Finding inspiration through service work at school and abroad, rising Asheville School seniors Nicole Alleyne and Maggie Chang have spearheaded Camp Good Trouble -- a day camp about empowerment, mindset, and building confidence for the youth of Asheville.
These students created a proposal, a mission statement, a motto, a schedule, recruited volunteers, and more while in the middle of their final exams in May.
"I realized that young people who were just like me were living drastically different lives. We had the same type of hair, same skin color, and same eye color, and the only difference between us was the means by which we were given to succeed," Alleyne said. "In that moment, I realized my privilege, and it was a big moment for me. It reminded me of a similar moment that happened while I was serving a nonprofit organization in Kenya through a program called Students Shoulder to Shoulder."
In Kenya, Alleyne worked with the International Peace Initiatives at Amani Children's Home, where she was inspired by its founder, Dr. Karambu. Alleyne credits Karambu with seeing an injustice in her community and doing what she could to make a difference and to help.
"There, I met a girl named Hilda, who was abandoned when she was about 2 or 3-years-old and survived on her own in rural Kenya until a woman named Dr. Karambu took her in, along with several other children with similar stories," Alleyne said.
From Kenya to Asheville, Alleyne recognized similarities in organizations that resonated with her passions. Alleyne said Jen Ramming from OpenDoors of Asheville and Elinor Earle from Youthful H.A.N.D. had realized the youth in their community weren't being supported, financially or socially, and took action. According to their website, OpenDoors of Asheville aims to break the cycle of poverty through education, one child at a time. Asheville School's service afternoon activity works with Youthful H.A.N.D., a tutoring program for children in public school that takes place at Lee Walker Heights' community center. After learning about this program through other Asheville School students, Alleyne wanted to get involved.
"I realized that you couldn't be blessed to have all of those experiences put in your life, be challenged with the same ideas, and still, not do anything," Alleyne said. "I thought, 'I cannot sit here and do nothing.'"
And so, the idea for Camp Good Trouble was born. Alleyne shared her idea with faculty members and friends, and with the help of Asheville School's Director of Community Pluralism Varghese Alexander and camp co-founder Maggie Chang, Camp Good Trouble soon had a volunteer staff of 27 for the expected 31 attendees. Current students, alumni, faculty members, and community members have volunteered to run the inaugural camp at Asheville School July 30 through August 3.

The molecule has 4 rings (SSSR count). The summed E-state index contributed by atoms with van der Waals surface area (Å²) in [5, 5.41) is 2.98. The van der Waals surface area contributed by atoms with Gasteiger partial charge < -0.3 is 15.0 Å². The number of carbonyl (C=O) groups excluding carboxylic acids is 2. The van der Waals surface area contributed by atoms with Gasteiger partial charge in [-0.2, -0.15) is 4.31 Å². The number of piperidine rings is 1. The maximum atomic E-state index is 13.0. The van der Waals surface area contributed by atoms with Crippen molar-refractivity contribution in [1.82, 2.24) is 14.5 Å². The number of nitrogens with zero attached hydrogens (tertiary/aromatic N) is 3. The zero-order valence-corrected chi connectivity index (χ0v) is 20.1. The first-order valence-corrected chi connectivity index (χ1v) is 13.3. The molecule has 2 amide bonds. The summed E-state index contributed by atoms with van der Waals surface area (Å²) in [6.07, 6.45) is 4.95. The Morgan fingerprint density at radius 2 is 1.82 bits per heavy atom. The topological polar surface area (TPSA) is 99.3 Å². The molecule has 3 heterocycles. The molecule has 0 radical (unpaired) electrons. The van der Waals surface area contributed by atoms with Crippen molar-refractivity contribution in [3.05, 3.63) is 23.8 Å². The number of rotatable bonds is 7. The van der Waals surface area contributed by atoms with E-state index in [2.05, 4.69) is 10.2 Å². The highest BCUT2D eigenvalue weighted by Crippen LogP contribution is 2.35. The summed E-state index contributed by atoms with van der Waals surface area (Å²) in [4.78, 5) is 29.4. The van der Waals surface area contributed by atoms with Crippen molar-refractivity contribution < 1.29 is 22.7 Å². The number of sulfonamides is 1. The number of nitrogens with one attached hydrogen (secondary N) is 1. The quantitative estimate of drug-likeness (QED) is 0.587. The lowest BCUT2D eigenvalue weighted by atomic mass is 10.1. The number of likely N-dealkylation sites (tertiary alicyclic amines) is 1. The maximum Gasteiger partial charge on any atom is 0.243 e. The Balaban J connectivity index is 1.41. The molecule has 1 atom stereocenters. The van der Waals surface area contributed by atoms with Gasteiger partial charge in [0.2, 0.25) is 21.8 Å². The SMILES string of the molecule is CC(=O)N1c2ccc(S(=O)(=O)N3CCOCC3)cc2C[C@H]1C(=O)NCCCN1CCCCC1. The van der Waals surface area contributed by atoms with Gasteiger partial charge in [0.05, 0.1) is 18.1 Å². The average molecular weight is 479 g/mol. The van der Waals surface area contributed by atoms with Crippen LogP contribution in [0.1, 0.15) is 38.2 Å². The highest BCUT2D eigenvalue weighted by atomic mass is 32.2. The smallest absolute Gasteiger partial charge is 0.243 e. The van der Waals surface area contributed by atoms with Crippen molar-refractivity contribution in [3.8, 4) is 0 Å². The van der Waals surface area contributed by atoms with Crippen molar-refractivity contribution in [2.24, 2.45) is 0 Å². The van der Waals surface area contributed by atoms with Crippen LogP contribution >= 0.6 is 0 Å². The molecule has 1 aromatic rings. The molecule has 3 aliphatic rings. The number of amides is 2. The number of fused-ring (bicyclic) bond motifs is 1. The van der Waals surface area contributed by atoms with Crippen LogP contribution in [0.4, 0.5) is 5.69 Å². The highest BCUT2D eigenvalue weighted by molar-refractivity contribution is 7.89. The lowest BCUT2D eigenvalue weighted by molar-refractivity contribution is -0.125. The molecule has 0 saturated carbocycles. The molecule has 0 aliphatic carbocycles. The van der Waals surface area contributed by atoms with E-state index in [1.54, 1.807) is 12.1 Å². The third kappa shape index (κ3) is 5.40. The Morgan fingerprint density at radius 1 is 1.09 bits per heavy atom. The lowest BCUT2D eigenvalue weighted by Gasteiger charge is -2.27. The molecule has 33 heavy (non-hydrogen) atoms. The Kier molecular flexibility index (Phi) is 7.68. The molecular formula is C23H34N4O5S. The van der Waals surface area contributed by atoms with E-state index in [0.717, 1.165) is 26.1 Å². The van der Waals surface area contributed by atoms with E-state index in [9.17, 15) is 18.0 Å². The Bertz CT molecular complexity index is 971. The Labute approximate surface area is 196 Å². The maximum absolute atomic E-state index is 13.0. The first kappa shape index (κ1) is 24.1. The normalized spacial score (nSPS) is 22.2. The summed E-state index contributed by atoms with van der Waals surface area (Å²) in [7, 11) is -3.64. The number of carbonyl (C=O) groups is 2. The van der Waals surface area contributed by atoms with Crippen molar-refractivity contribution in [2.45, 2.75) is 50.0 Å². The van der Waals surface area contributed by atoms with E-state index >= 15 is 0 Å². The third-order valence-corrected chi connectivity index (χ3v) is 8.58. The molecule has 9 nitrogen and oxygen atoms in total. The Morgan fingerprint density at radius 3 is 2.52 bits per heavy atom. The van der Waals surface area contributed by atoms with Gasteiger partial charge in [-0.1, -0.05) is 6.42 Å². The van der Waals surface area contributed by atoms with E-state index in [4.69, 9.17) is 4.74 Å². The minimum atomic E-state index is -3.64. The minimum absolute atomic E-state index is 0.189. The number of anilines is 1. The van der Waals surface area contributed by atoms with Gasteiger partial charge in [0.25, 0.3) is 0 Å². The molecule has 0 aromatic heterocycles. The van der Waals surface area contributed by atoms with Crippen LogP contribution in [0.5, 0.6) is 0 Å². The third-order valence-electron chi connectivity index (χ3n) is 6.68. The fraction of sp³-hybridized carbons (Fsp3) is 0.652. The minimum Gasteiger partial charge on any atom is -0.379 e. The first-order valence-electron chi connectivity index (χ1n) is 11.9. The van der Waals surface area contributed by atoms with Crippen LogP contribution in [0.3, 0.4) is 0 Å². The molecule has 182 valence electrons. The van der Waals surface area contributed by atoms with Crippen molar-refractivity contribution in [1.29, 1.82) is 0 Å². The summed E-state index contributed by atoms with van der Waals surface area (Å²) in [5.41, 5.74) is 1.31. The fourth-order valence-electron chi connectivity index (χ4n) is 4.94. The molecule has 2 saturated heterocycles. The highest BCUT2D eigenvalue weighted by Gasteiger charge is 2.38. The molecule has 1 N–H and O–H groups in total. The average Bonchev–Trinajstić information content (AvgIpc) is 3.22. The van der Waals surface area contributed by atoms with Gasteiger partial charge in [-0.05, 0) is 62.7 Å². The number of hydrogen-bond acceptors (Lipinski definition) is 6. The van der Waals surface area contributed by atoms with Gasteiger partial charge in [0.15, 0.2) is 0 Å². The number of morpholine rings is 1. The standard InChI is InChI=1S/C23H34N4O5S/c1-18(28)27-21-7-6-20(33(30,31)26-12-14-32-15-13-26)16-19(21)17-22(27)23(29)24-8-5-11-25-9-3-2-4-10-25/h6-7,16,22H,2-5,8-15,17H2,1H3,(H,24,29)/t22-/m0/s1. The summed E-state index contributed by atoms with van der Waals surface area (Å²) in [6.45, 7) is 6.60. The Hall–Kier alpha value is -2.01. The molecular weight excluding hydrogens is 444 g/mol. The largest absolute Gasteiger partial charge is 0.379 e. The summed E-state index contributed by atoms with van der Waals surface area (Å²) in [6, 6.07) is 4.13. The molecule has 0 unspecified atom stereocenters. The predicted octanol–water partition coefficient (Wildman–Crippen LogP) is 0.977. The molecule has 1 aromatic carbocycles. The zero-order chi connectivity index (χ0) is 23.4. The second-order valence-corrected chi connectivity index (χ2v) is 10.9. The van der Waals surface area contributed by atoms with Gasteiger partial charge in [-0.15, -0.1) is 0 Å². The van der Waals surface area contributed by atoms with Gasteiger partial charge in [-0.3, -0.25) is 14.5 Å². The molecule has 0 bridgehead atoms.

The camp's mission is to empower children of color to ensure that they have the confidence, skills, and motivation to disrupt the monotony of everyday life and to cause "good trouble" to make the world a better place.
"The name Camp Good Trouble was formed after Congressman John Lewis visited Asheville School," Alleyne said. "He left our student body with these impactful words: 'You have a moral obligation, a mission and a mandate, to speak up, speak out, and get in trouble. Necessary trouble. Good trouble.'"
Alleyne adds that the camp's name has a two-fold meaning. "The message says that staff members are taking Congressman Lewis's words to heart and acting on the moral obligation to create action when something is not right in a community. Additionally, the goal is to inspire the campers to realize that they are able to work towards a good education, despite the flaws in the public education system or race relations, and it is a reminder to campers that not only are they able to do all of this and to do it well, but they must. They must get involved. They must become aware. They must stay present. Because one day, it will be up to them to inspire action in their community, too."
The camp's motto is "Moving minds and moving bodies to one day move mountains." In the morning, campers will move their minds by reading and doing math in a fun, relaxed setting that builds confidence and focuses on building a growth mindset. In the afternoon, they will move their bodies in activities such as swim safety, walking the trails and arts programs. The goal of the camp is to prepare these students to move mountains.
Alleyne says it is important to her to that these students, who are all or mostly students of color, have an opportunity to work with mentors who look like them. "Growing up, that was so important to me, to see someone who looks like me that I could look up to. It's important to give these kids exposure to college bound students who look like they do," Alleyne said. "I want our campers to realize their potential inside and outside of the classroom. That's why this camp is all about empowerment, mindset, and building confidence."
The volunteers are excited about the opportunity to be a part of this camp and the potential impact it can make on the community.
"I have concluded that there is nothing, absolutely nothing, better than seeing the pure joy on a child's face, reflected in their smile, after you have done something to support them, to make them be seen, to make them feel appreciated," Alleyne said. "I am most looking forward to seeing how the community's efforts have impacted the children and to seeing how I can better help them in the future years of the camp."
For updates, follow Camp Good Trouble on Instagram.